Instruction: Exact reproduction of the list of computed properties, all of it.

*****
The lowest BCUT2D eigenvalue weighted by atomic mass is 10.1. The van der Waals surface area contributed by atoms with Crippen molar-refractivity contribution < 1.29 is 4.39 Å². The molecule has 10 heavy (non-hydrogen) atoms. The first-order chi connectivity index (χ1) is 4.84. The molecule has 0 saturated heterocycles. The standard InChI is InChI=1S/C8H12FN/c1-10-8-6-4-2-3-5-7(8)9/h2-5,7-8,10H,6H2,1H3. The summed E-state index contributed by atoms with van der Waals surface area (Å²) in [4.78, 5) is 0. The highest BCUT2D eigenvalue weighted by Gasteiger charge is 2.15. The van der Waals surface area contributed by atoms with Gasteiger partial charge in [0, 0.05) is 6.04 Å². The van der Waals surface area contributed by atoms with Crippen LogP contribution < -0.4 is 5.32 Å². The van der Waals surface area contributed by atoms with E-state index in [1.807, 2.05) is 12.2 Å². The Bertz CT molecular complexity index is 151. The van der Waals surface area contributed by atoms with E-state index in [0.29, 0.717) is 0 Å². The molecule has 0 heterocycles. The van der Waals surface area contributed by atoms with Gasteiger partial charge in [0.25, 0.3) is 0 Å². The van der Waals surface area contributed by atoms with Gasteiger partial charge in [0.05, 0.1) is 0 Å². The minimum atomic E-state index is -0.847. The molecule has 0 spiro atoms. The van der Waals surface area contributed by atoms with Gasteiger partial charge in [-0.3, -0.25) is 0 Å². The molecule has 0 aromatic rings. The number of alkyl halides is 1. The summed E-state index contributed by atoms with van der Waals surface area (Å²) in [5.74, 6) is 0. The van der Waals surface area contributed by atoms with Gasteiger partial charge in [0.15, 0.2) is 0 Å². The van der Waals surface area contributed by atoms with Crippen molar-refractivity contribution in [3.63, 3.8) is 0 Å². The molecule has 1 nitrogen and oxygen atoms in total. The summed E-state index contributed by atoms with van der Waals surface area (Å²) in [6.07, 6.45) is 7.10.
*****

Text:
The lowest BCUT2D eigenvalue weighted by atomic mass is 10.1. The van der Waals surface area contributed by atoms with Crippen molar-refractivity contribution < 1.29 is 4.39 Å². The molecule has 10 heavy (non-hydrogen) atoms. The first-order chi connectivity index (χ1) is 4.84. The molecule has 0 saturated heterocycles. The standard InChI is InChI=1S/C8H12FN/c1-10-8-6-4-2-3-5-7(8)9/h2-5,7-8,10H,6H2,1H3. The summed E-state index contributed by atoms with van der Waals surface area (Å²) in [4.78, 5) is 0. The highest BCUT2D eigenvalue weighted by Gasteiger charge is 2.15. The van der Waals surface area contributed by atoms with Gasteiger partial charge in [0, 0.05) is 6.04 Å². The van der Waals surface area contributed by atoms with Crippen LogP contribution < -0.4 is 5.32 Å². The van der Waals surface area contributed by atoms with E-state index in [1.807, 2.05) is 12.2 Å². The Bertz CT molecular complexity index is 151. The van der Waals surface area contributed by atoms with E-state index in [0.29, 0.717) is 0 Å². The molecule has 0 heterocycles. The van der Waals surface area contributed by atoms with Gasteiger partial charge in [0.25, 0.3) is 0 Å². The van der Waals surface area contributed by atoms with Gasteiger partial charge in [0.05, 0.1) is 0 Å². The minimum atomic E-state index is -0.847. The molecule has 0 spiro atoms. The van der Waals surface area contributed by atoms with Gasteiger partial charge in [-0.3, -0.25) is 0 Å². The molecule has 0 aromatic rings. The number of alkyl halides is 1. The summed E-state index contributed by atoms with van der Waals surface area (Å²) in [5.74, 6) is 0. The van der Waals surface area contributed by atoms with Gasteiger partial charge in [0.15, 0.2) is 0 Å². The van der Waals surface area contributed by atoms with Crippen molar-refractivity contribution in [3.63, 3.8) is 0 Å². The molecule has 1 nitrogen and oxygen atoms in total. The summed E-state index contributed by atoms with van der Waals surface area (Å²) in [6.07, 6.45) is 7.10.